One final observation, from page 9. Here is the opening statement:

Seventy-four percent (74%) of teachers in Common Core states say implementation will require them to make changes in their teaching practice.

The end of the page reads like a sales pitch for CCSS materials. Teachers need more time to find materials and plan lessons. Teachers need professional development.

Enter Scholastic and other education companies.

They are here for us out of the goodness of their profit margins hearts.

In my Gates CCSS series, I highlight organizations receiving Gates money to provide CCSS curriculum.

CCSS curricula are fast becoming big business.

So are CCSS assessments.

The statement above from page 9 notes that 74% of teachers report being “required” to change their teaching practice.

No mention about pressure to teach to the CCSS tests. This looming issue certainly does “change teaching practice”– for the worse.

In Closing

If Gates is going to release “early” survey result propaganda in favor of CCSS, I am going to critically dissect his papier mache result for the benefit of those officials, teachers and parents who read the Gates/Scholastic gloss and feel, “Something’s not right here.”

Something is not right, indeed, when the oppressor tells the oppressed, “See? You are happy with oppression after all.”

Don’t you believe it.

From → Common Core, Gates

15 Comments
  1. Linda permalink

    Whenever they announce the results of these surveys (AFT, NEA, Gates, etc) I never know or hear of anyone who was asked to respond or who responded.

    Where are all these teachers?

    Gates research and Gates survey..both are oxymorons. Anything Gates pays for agrees with Gates.

    He appears desperate at this point. Why waste this money if it so great and everyone loves it?

  2. Laura h. Chapman permalink

    Demographic information will be of interest. Random sample but with some teachers included, excluded from the sample? What proportion were in year one, or two, or three of implementation?What proportion of teachers by grade levels, by subjects? Were the teachers in districts that have received Gates money excluded? and so on.

  3. Reblogged this on Parents of PVMS and commented:
    He should be worried with Mercedes on his tail!!

  4. Ellen LUbic permalink

    Paper Mache indeed…more like a pinada…beat is with a stick (of facts) until it’s brains fall out.

  5. Peggy Schwarz permalink

    This corporate-supported lie is all part of Duncan (& White’s) plan to identify ALL opposition to Common Core as nothing more than extreme right – wing (& ignorant) opposition to the content & just pretend we don’t exist. It was reported that Mary Landrieu voiced support for CC the other day. Someone should advise her that she is deeply offending some members of her own constituency by not taking a closer look before adopting a position on CC. Failure to do so could cause her to lose an election to the least of the candidates who have challenged her! In her defense, her ignorance of the facts is typical of the non-educator public. We need to change some high-profile minds to get the public at large to see the Big Picture.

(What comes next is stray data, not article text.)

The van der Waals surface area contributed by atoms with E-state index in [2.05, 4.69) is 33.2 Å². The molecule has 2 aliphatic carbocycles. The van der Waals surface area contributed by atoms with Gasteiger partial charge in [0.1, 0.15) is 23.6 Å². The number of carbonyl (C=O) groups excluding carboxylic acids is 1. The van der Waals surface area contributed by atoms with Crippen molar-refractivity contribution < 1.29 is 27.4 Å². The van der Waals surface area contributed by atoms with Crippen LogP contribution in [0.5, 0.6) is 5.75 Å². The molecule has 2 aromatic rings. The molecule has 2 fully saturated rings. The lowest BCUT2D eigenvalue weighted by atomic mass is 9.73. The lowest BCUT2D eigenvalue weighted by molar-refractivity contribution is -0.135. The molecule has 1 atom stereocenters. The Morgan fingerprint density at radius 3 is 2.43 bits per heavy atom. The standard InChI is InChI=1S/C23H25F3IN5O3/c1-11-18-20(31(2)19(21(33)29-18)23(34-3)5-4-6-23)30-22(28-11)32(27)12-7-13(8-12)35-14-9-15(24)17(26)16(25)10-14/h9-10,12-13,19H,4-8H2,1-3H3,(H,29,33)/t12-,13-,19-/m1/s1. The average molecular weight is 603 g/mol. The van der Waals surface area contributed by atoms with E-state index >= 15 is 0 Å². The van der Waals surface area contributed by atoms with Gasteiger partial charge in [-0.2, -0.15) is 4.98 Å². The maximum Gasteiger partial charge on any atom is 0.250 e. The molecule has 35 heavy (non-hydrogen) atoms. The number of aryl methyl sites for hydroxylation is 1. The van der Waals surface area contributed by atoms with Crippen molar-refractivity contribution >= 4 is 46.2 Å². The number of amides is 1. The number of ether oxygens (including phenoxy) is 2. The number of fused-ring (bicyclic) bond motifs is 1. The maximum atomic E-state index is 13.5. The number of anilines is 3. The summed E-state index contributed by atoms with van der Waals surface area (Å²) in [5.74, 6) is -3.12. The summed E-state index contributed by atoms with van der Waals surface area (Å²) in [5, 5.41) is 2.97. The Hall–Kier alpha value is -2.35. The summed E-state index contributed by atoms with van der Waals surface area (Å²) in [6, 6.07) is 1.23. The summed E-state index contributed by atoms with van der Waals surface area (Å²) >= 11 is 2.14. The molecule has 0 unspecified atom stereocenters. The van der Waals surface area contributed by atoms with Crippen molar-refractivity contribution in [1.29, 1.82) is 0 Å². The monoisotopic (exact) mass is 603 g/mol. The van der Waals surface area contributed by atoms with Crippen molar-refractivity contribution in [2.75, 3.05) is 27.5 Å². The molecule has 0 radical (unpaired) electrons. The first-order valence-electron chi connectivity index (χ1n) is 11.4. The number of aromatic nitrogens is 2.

People have just been accepting Duncan’s spin on what CC is & more importantly, what the OPPOSITION is – at face value. Now that ACT & SAT are planning to PARCC-align, the private & Catholic schools are having to adopt it, the volume of parent complaints is beginning to rise astronomically. I am a little more hopeful that more non-educators will seek & learn the true facts & understand what the true debate is. I just keep talking & blogging & telling people where they can get the facts. Thanks, Mercedes! Hope the tide is finally turning!

  6. Joseph permalink

    Scholastic was recently caught in NYC planting speeches by Mayor Bloomberg in their testing.

  7. Sharon Bahe permalink

    Thank you for helping me to better understand shady research practices. For the past couple of years or so my district has used similar strategies when sending out surveys. The surveys include a comment section but can only be accessed if the forced choice ? are answered.

    I did call and express concern. In the future, if I call ,my new knowledge will help me be more articulate.

  8. Joseph permalink

    I can’t imagine the synergy between InBloom and Microsofts Common Core. I know the world is turning on its head when Glenn Beck is even piling on Gates and has even better information.
    http://www.glennbeck.com/2013/09/24/did-bill-gates-admit-the-real-purpose-of-common-core/

  9. Deborah permalink

    I called Scholastic this past October (2013) when the results of this survey were first released to tell them that their survey was unfair because the standards had not yet been fully implemented. I urged them to conduct a follow-up survey. I also commented about the fact that they surveyed a paltry 20,000 teachers from across the country, while we have 600,000 teachers alone here in the largest union (NYSUT) in New York State. I suggested surveying THEM!